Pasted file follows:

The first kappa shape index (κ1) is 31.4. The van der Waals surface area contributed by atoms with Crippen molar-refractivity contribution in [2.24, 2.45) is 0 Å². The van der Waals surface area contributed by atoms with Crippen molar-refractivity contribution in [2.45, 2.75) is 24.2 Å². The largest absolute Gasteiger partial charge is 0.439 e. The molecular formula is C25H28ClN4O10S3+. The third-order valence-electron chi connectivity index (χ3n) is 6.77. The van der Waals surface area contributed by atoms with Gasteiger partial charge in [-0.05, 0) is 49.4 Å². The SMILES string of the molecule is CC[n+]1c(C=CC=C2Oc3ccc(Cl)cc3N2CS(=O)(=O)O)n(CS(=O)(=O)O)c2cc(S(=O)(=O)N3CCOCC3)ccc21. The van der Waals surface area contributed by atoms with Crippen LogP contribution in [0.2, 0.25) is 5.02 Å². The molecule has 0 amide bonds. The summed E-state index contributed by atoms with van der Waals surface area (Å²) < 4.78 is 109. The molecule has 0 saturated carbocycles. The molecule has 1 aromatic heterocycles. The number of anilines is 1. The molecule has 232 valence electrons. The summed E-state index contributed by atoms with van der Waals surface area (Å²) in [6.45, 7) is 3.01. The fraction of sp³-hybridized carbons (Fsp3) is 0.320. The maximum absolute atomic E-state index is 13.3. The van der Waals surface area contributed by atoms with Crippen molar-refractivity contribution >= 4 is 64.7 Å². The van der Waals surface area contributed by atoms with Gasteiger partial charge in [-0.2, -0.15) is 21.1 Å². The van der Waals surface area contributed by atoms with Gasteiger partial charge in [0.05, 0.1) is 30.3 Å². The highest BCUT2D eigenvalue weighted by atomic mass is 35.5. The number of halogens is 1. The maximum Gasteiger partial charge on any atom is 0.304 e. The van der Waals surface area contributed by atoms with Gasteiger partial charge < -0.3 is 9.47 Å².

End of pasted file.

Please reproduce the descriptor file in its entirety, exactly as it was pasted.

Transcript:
The first kappa shape index (κ1) is 31.4. The van der Waals surface area contributed by atoms with Crippen molar-refractivity contribution in [2.24, 2.45) is 0 Å². The van der Waals surface area contributed by atoms with Crippen molar-refractivity contribution in [2.45, 2.75) is 24.2 Å². The largest absolute Gasteiger partial charge is 0.439 e. The molecular formula is C25H28ClN4O10S3+. The third-order valence-electron chi connectivity index (χ3n) is 6.77. The van der Waals surface area contributed by atoms with Gasteiger partial charge in [-0.05, 0) is 49.4 Å². The SMILES string of the molecule is CC[n+]1c(C=CC=C2Oc3ccc(Cl)cc3N2CS(=O)(=O)O)n(CS(=O)(=O)O)c2cc(S(=O)(=O)N3CCOCC3)ccc21. The van der Waals surface area contributed by atoms with Crippen LogP contribution in [0.2, 0.25) is 5.02 Å². The molecule has 0 amide bonds. The summed E-state index contributed by atoms with van der Waals surface area (Å²) < 4.78 is 109. The molecule has 0 saturated carbocycles. The molecule has 1 aromatic heterocycles. The number of anilines is 1. The molecule has 232 valence electrons. The summed E-state index contributed by atoms with van der Waals surface area (Å²) in [6.45, 7) is 3.01. The fraction of sp³-hybridized carbons (Fsp3) is 0.320. The maximum absolute atomic E-state index is 13.3. The van der Waals surface area contributed by atoms with Crippen molar-refractivity contribution >= 4 is 64.7 Å². The van der Waals surface area contributed by atoms with Gasteiger partial charge in [-0.2, -0.15) is 21.1 Å². The van der Waals surface area contributed by atoms with Gasteiger partial charge in [0.05, 0.1) is 30.3 Å². The highest BCUT2D eigenvalue weighted by atomic mass is 35.5. The number of halogens is 1. The maximum Gasteiger partial charge on any atom is 0.304 e. The van der Waals surface area contributed by atoms with Gasteiger partial charge < -0.3 is 9.47 Å².